In 1990, Yves Robert directed the two films: "La Gloire de mon père" and "Le Château de ma mère" based on a screenplay by Louis Nucera and Jérôme Tonnerre.
Philippe Caubère and Nathalie Roussel play the parents of Marcel (Julien Ciamaca) and Paul (Victorien Delamare). Uncle Jules and Aunt Rose are played by Didier Pain and Thérèse Liotard.
Passages from the text of the original novel are narrated by Jean-Pierre Darras.
Grambois is used as the setting for the old village of La Treille.
The "Bastide Neuve" is located in the Pichauris domain in Allauch, in the heart of the Étoile and Garlaban massif.
During his holidays in La Treille, Marcel experiences his first love feelings, not far from a castle, object of all the fears for his beloved mother, which he will acquire in her memory when he becomes a filmmaker.
The young Marcel laments having had to leave his beloved hills, a place of carefree holidays, to return to Marseilles and its studious schools.
During the dictation, his mind wanders. A summons to the headmaster's office takes him out of his daydreams: he has been chosen to take part in the scholarship competition.
Another surprise awaits him at home: the family is going to spend the Christmas holidays at La Treille.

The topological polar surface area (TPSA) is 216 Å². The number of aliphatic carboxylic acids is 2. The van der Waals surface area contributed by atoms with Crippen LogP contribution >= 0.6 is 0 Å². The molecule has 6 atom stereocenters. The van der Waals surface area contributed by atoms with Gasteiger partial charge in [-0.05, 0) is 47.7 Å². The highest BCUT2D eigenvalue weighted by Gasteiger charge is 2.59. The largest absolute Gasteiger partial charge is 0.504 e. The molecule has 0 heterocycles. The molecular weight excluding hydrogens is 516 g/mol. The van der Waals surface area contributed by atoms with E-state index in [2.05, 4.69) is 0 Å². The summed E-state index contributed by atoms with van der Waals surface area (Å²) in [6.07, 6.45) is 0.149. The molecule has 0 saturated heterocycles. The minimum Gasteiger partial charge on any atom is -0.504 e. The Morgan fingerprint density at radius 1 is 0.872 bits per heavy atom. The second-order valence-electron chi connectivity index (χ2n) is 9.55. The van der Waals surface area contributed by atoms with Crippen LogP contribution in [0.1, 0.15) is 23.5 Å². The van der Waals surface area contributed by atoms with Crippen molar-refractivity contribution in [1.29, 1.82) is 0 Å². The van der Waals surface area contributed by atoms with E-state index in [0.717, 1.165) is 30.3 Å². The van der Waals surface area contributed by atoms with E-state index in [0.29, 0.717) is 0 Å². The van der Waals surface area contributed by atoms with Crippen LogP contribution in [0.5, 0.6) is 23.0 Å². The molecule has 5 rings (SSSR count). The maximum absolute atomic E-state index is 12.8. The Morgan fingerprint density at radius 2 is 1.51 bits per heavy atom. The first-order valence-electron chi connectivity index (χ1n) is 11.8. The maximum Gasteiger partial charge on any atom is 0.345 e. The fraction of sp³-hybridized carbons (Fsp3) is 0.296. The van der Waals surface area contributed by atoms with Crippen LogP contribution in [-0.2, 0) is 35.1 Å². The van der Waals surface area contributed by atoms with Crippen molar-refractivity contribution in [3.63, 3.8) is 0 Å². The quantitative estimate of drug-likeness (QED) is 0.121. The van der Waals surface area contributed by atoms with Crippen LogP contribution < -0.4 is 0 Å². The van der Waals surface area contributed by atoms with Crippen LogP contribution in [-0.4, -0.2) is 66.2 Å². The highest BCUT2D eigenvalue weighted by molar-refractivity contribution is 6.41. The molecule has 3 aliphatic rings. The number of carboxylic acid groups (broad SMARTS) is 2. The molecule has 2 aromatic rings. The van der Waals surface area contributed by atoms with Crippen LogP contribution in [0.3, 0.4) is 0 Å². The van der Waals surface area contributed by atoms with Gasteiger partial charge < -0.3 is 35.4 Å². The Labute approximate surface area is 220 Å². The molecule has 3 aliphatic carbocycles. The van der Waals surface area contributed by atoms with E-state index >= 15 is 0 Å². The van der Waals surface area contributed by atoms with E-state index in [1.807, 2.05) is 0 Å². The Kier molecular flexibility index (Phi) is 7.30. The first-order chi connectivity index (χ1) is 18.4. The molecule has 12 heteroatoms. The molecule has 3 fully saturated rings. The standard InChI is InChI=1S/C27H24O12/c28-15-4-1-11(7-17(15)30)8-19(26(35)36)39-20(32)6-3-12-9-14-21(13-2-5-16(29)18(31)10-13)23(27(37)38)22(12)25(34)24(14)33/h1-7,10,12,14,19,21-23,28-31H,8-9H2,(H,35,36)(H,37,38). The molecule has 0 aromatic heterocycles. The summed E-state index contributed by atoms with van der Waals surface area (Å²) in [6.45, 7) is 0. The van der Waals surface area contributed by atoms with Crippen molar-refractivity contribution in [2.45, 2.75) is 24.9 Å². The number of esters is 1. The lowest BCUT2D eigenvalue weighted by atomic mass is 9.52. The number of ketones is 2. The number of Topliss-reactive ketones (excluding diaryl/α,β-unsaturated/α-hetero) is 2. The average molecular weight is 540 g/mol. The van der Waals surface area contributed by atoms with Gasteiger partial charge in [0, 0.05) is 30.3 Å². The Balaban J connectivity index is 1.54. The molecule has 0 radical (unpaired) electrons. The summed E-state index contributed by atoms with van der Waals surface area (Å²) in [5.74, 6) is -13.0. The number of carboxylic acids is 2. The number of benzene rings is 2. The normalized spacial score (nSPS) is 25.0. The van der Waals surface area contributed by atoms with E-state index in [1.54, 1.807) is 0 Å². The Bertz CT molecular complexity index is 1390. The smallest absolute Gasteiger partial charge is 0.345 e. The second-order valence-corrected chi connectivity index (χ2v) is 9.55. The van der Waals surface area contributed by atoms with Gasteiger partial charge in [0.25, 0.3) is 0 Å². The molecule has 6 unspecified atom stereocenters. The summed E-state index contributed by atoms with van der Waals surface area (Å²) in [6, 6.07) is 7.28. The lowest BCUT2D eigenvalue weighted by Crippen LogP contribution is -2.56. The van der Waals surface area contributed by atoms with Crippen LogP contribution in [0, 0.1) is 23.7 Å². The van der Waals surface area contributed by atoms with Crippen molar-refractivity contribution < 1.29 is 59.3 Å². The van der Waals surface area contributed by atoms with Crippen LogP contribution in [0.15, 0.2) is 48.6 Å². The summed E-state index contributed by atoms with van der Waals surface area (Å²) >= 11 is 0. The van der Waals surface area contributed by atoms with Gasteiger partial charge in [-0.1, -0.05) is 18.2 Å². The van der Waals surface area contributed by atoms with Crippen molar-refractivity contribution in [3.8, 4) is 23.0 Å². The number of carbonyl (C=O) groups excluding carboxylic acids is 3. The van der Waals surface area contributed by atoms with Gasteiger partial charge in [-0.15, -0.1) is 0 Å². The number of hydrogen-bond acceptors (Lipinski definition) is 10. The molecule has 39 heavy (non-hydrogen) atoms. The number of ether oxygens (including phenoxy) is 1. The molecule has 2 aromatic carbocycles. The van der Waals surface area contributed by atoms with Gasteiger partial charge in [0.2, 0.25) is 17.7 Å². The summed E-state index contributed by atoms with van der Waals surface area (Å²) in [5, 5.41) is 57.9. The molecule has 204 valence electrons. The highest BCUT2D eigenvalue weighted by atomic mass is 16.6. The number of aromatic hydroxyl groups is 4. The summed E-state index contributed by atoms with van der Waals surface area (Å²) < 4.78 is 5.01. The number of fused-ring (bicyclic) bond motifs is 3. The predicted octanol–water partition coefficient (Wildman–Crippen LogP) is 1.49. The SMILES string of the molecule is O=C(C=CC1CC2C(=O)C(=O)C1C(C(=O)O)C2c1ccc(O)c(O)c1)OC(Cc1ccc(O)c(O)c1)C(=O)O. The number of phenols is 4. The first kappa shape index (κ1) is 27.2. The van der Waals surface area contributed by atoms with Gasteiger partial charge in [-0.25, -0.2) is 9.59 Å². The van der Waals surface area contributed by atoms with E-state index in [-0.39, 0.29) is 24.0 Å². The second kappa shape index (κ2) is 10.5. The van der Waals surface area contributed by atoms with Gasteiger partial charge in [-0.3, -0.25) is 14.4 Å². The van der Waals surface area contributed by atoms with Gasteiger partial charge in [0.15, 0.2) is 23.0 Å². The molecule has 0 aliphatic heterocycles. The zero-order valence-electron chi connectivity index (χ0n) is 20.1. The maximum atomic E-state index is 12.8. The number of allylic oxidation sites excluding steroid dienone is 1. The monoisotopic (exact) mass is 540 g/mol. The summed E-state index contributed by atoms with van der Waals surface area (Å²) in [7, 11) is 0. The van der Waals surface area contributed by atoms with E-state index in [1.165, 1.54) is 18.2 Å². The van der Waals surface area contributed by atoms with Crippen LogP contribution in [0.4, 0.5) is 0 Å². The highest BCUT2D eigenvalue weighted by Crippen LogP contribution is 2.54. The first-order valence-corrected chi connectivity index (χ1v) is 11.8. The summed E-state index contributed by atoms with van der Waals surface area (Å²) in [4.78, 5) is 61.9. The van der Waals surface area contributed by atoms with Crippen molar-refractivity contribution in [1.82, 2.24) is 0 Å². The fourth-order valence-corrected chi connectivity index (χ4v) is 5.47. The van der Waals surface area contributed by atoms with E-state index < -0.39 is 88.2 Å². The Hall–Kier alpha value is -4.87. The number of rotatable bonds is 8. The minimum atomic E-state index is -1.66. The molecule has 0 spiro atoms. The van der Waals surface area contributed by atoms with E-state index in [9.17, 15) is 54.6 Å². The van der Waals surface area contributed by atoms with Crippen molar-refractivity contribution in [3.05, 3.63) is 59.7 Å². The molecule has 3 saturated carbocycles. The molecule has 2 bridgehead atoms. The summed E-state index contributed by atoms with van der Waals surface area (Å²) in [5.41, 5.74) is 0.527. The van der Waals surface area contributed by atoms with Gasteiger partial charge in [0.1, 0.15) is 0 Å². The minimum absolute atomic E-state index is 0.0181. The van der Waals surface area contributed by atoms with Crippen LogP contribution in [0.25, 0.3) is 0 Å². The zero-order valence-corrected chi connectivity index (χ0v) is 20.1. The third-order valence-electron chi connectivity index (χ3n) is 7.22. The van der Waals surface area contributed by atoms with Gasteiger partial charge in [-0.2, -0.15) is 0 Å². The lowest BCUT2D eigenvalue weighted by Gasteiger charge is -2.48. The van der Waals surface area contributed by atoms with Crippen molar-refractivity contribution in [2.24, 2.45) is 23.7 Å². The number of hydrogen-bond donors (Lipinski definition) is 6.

For Marcel, the enchantment begins again.
First, he meets Lili again, then Uncle Jules pays them an unexpected visit, his arms full of presents.
A mark of attention much appreciated by Marcel's father, who is far from sharing his brother-in-law's opinions.
The next day, at his mother's request, the young boy leaves to fetch some thyme from the hills. He then meets a little girl, Isabelle, very cute but terribly snobbish...
Film and anecdotes
The castle evoked by the title is called Château de la Buzine. Marcel Pagnol claims that the owner of the place, at the time, was a certain "Count Jean de X... Colonel au Premier Cuirassier" who participated in the battle of Reichshoffen.
However, the castle actually belonged to a naval officer by the name of Felix Pallez.
In 1941, in order to achieve his ambition to build, under the Provence sky, the City of Cinema capable of competing with Hollywood, Pagnol acquired, by telephone and without having seen it, this castle with a few hectares of meadows along the canal.
It was when he visited his estate eight days later that he recognized that it was "the awful castle, the one my mother was afraid of".
He never managed to realize his project.
The house now belongs to the city of Marseille.
My mother's Château is the third biggest French box-office hit of 1990.
With nearly 4.3 million admissions, the film ranks just behind "Cyrano de Bergerac", 4.7 million and "La Gloire de mon père", 6.2 million. Yves Robert's two films, released two months apart, attracted more than 10.5 million admissions.
Taking advantage of this success in theaters, Marcel Pagnol's books have experienced an extraordinary revival of interest in paperback format.